David Bainbridge grew up in the West, spending his formative years in northern Washington east of the Cascades in a small town working in the family toy factory and enjoying the rivers, mountains and sage covered hills. After earning a BA in Earth Sciences at UC San Diego in 1970, he moved north to UC Davis to complete a MS in Ecology in the multidisciplinary Eco-Grad Program. He completed the coursework for a PhD in Ecology, but was unable to develop a workable committee for his proposed thesis on ecological community design.
Instead he started a company doing environmental impact analysis, then transitioned to a solar research and design firm, Living Systems, where he worked on community design, passive solar heating and cooling, building codes and solar rights. He completed his first water wall solar home in the innovative Village Homes solar subdivision and helped overcome city engineering department resistance to narrow streets and above-ground drainage systems. His research on passive solar heating and cooling led him to the California Energy Commission as a solar specialist, where he earned a commendation for his work on the passive section of the state Solar Tax Credit program and work on the state Passive Solar Handbook. He served as a judge for the Federal Dept. of Housing and Urban Development solar home competition. After leaving the energy commission he established the Passive Solar Institute where he continued research, education, and consulting on solar design and energy conservation. He has completed two new homes, four remodels, one straw bale building and helped his parents with a home deconstruction and rebuild. His design consulting work has ranged from homes to office buildings, a medical office, subdivisions, a new town, and many remodels.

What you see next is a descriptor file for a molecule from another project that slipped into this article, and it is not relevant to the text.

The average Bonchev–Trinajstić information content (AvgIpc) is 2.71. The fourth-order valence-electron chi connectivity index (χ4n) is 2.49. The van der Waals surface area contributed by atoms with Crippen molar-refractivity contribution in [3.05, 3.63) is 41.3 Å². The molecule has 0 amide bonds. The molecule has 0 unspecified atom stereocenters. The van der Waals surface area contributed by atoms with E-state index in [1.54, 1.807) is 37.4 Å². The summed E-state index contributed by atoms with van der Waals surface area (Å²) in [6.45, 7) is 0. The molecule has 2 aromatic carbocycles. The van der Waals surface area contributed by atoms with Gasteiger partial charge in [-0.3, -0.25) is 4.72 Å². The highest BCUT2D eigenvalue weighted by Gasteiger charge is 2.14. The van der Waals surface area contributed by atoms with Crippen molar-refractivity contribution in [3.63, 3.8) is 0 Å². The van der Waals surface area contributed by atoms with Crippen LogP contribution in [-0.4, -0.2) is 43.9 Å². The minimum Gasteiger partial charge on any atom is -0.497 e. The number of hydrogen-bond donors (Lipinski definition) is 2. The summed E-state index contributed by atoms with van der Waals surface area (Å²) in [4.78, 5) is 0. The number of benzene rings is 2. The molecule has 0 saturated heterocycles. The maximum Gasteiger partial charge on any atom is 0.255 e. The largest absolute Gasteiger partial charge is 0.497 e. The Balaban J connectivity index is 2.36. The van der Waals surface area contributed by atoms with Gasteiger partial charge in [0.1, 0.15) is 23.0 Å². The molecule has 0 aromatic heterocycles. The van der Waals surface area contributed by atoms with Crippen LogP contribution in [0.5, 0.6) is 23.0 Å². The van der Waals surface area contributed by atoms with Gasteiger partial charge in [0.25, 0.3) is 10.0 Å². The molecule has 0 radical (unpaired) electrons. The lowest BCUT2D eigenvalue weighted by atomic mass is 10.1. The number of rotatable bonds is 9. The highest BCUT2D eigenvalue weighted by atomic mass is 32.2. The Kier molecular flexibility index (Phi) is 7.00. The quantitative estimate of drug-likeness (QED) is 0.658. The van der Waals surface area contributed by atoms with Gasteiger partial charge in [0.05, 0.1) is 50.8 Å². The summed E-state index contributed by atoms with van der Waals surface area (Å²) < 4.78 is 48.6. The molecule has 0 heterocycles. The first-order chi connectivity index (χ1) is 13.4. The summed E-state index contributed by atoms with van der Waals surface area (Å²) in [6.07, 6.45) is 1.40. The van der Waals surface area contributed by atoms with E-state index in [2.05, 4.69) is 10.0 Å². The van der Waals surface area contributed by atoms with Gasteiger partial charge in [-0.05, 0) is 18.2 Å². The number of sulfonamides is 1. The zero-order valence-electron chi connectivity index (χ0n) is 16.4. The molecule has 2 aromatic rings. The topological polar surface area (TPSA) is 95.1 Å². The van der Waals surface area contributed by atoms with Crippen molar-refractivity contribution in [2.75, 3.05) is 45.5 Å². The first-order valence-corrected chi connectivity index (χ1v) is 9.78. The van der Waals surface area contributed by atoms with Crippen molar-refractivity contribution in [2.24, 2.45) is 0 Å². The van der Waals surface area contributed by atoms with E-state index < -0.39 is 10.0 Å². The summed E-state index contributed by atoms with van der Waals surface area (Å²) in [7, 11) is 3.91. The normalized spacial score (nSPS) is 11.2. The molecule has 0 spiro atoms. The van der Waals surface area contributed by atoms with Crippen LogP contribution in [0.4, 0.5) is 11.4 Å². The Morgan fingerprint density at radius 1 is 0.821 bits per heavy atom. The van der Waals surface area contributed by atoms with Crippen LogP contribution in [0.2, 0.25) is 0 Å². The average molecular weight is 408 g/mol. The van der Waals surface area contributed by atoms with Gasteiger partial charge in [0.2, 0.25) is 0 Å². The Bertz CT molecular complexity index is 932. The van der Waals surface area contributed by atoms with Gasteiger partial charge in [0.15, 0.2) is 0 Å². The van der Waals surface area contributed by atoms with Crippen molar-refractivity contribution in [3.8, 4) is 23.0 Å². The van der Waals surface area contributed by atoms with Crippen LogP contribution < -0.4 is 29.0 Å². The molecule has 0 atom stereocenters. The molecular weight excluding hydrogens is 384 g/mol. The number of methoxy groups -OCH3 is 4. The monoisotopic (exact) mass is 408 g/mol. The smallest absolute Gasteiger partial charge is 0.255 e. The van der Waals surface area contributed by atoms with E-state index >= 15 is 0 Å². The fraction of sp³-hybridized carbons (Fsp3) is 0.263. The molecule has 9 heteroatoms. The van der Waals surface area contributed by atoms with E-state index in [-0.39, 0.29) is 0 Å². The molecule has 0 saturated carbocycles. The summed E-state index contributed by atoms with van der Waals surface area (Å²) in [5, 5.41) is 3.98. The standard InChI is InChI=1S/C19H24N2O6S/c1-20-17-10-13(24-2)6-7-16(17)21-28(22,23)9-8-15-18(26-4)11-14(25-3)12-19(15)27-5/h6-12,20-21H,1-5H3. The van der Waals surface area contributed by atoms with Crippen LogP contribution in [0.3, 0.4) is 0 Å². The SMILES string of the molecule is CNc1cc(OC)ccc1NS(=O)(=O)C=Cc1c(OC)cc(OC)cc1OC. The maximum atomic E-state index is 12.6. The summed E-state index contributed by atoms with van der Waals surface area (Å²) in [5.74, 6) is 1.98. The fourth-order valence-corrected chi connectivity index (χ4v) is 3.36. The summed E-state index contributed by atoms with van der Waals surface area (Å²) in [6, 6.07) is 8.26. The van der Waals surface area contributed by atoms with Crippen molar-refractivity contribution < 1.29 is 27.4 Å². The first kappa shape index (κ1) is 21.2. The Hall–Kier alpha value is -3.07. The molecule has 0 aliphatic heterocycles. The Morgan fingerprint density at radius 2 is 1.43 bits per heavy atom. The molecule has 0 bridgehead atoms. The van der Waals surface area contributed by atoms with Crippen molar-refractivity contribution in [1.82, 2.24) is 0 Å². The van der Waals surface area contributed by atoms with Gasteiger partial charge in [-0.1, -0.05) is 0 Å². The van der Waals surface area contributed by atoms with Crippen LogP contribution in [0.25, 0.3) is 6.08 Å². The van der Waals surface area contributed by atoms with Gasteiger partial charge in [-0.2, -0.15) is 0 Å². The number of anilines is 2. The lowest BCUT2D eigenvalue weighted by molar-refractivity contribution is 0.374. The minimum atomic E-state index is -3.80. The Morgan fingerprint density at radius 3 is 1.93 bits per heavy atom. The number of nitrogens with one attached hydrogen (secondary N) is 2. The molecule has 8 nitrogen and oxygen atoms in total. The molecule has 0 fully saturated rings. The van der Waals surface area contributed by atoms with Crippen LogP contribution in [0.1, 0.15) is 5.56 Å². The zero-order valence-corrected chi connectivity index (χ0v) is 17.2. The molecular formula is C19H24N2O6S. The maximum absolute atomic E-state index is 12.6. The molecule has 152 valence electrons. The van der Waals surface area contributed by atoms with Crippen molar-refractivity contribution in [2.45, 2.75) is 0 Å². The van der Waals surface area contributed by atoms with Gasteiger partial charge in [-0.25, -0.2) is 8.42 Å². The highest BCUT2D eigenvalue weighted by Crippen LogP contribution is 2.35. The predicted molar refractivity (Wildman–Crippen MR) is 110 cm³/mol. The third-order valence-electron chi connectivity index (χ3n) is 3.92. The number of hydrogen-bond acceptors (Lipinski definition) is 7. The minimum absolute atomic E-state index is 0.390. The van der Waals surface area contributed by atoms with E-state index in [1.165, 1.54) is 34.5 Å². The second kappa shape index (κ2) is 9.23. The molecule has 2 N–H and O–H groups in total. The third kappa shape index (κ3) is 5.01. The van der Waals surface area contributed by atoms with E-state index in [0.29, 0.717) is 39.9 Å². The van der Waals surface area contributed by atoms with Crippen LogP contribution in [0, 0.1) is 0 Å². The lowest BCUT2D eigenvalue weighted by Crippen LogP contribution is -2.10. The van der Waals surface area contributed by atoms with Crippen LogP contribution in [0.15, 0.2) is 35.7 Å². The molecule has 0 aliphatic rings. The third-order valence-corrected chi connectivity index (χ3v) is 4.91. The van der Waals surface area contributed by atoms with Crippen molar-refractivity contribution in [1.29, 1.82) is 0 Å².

He started work on straw bale building systems in 1985 with a consulting project for a farmer, an interest that eventually led to the completion of The Straw Bale House in 1994, with sales now over 125,000 copies. He was actively involved in straw bale building research from 1985-2001. After the collapse in energy prices dampened interest in solar energy in the early 1980s he returned to academia and worked on desert restoration at UC Riverside and San Diego State University from 1986-1995.
In 1995 he started teaching at Alliant International University, where he is now Associate Professor of Sustainable Management in the Marshall Goldsmith School of Management. His special interests include sustainability reporting, environmental economics, passive solar design and environmental restoration.